Each autumn, dozens of hairy caterpillars congregate on the Cross-berry trees in our garden. These caterpillars are the larvae of the moth named Reticulate Bagnet (Anaphe reticulata). They become conspicuous not only because they congregate in groups on tree trunks and even on plant pots, but they are also noticeable for following each other head to tail in long single-file trails, hence the collective name for this type of caterpillar: processionary caterpillar.
There are several species of processionary caterpillars in the world, all of them hairy. Fortunately, the species we have in South Africa, including Anaphe reticulata, do not have the same level of toxicity in their hairs as some species do, and so even in large groups they do not present as a health hazard, although it is best not to touch these hairy critters. Our dogs instinctively, or so it appears, leave these caterpillars alone, even when they form a long procession along the ground.
In an article on processional caterpillars in the online Natural History magazine, Terrence D. Fitzgerald, a biologist who studies the behavioural and chemical ecology of social caterpillars, explains that although each caterpillar leaves a small trail of silk and a trail of pheromones as they move along in their single-file processions, they are also able to “march in line” by keeping in touch through contact with the caterpillar ahead: quite literally they follow the leader. Fitzgerald concludes that the silk trail provides traction for their feet and the pheromone trail makes it easier for them to follow the route and to assist latecomers, so making trail-following more efficient.
The caterpillars’ final trail, after their last meal, is to find a place where they can spin their silk purse-like communal cocoon (their bagnet) where they pupate to emerge as moths in the spring. In their book Field Guide to Insects in South Africa, Mike Picker, Charles Griffiths and Alan Veaving note that some of these bagnets can contain up to 600 cocoons. The small-to-medium-sized moths that emerge are creamy-white with a network of brown markings on their wings.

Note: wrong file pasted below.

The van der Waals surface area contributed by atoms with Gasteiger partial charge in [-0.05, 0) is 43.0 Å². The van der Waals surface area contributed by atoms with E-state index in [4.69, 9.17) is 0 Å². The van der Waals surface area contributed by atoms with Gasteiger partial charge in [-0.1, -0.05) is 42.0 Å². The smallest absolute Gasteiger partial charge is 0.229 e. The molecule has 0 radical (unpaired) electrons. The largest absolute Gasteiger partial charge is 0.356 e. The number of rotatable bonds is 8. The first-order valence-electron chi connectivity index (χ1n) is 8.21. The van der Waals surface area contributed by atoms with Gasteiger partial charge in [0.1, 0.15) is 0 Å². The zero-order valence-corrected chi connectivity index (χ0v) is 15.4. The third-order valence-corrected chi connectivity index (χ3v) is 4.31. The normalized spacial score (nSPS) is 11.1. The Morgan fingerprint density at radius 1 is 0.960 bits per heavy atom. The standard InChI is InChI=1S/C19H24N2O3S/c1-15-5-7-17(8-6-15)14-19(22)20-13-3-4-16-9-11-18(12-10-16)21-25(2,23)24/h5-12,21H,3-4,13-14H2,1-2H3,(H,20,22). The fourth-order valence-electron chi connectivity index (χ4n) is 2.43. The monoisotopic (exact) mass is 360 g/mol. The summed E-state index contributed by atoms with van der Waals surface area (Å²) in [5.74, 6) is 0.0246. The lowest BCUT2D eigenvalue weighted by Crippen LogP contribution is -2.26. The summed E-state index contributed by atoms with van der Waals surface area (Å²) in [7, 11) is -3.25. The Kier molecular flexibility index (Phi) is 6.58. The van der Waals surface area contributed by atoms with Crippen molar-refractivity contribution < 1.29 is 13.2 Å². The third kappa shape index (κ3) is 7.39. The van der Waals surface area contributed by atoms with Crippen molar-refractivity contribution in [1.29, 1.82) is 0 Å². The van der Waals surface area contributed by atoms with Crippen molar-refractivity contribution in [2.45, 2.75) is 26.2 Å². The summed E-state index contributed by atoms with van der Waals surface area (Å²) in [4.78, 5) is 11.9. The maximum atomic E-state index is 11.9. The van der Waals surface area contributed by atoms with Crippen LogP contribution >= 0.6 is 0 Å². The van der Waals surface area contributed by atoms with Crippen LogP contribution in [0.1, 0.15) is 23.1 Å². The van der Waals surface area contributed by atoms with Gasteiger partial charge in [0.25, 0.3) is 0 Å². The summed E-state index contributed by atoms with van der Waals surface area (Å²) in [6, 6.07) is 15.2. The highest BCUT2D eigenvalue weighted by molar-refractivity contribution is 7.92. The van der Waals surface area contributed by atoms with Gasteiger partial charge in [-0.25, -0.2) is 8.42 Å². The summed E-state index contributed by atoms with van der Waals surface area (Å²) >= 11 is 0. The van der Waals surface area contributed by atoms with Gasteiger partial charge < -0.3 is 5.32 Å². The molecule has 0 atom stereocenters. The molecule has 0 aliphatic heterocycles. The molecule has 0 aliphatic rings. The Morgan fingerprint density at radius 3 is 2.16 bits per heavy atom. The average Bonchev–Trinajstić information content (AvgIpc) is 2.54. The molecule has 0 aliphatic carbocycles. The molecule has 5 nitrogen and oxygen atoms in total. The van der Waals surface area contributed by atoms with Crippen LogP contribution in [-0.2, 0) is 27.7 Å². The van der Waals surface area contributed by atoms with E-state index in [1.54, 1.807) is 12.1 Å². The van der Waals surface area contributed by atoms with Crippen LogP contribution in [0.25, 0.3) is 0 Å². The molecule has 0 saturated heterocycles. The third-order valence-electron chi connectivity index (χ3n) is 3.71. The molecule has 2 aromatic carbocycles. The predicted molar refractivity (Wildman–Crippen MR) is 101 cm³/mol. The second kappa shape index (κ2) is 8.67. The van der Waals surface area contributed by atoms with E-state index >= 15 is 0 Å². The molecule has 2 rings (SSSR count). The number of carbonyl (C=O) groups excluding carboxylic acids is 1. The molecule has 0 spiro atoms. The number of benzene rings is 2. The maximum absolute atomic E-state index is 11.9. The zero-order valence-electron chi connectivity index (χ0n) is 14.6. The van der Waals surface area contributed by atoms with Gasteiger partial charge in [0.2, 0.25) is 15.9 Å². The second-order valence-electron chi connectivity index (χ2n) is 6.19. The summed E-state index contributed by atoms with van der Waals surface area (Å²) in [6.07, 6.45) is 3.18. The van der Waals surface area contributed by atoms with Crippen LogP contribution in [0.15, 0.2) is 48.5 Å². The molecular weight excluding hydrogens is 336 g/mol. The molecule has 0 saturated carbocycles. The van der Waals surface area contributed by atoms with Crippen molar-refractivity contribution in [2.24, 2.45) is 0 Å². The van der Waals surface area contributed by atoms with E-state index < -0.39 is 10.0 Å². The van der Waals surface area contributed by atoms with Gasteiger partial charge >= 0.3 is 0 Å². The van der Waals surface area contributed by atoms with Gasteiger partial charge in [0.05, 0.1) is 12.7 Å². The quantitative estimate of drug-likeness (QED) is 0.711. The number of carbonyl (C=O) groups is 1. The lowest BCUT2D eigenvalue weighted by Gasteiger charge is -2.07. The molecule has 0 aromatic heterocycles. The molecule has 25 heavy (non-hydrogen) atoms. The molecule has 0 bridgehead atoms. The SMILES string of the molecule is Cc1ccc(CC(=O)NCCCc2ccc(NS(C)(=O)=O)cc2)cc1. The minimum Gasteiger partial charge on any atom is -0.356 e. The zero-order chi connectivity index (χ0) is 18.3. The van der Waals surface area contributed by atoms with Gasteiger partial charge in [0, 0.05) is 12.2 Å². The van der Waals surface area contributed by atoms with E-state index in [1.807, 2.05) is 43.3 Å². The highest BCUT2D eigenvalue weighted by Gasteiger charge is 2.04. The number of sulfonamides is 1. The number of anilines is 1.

Textiles from the wild silk of various caterpillar species, including several Anaphe species, have been made in many countries in Africa for centuries. Yoruba and Hausa textiles in West Africa are particularly well known. In the case of the Anaphe species, the silk bagnets are harvested after the moths have left. The bagnets are processed and the fibres are spun into yarn to be woven into textiles.
On the website africanmoths.com, it is noted that the Reticulate Bagnet occurs in Angola, DRCongo, Eritrea, Ghana, Ivory Coast, Malawi, Mozambique, South Africa, Tanzania, Togo, Zambia and Zimbabwe, and it lists a total of nine larval food plants that host this species. Included in the list is the Cross-berry (Grewia occidentalis), the plant favoured by the caterpillars in our garden. Interestingly, even though we have another host plant, Dombeya rotundifolia (Wild Pear), in the garden, we have only noticed the caterpillars feeding and sheltering on the Cross-berry. ★
Posted by Carol at letting nature back in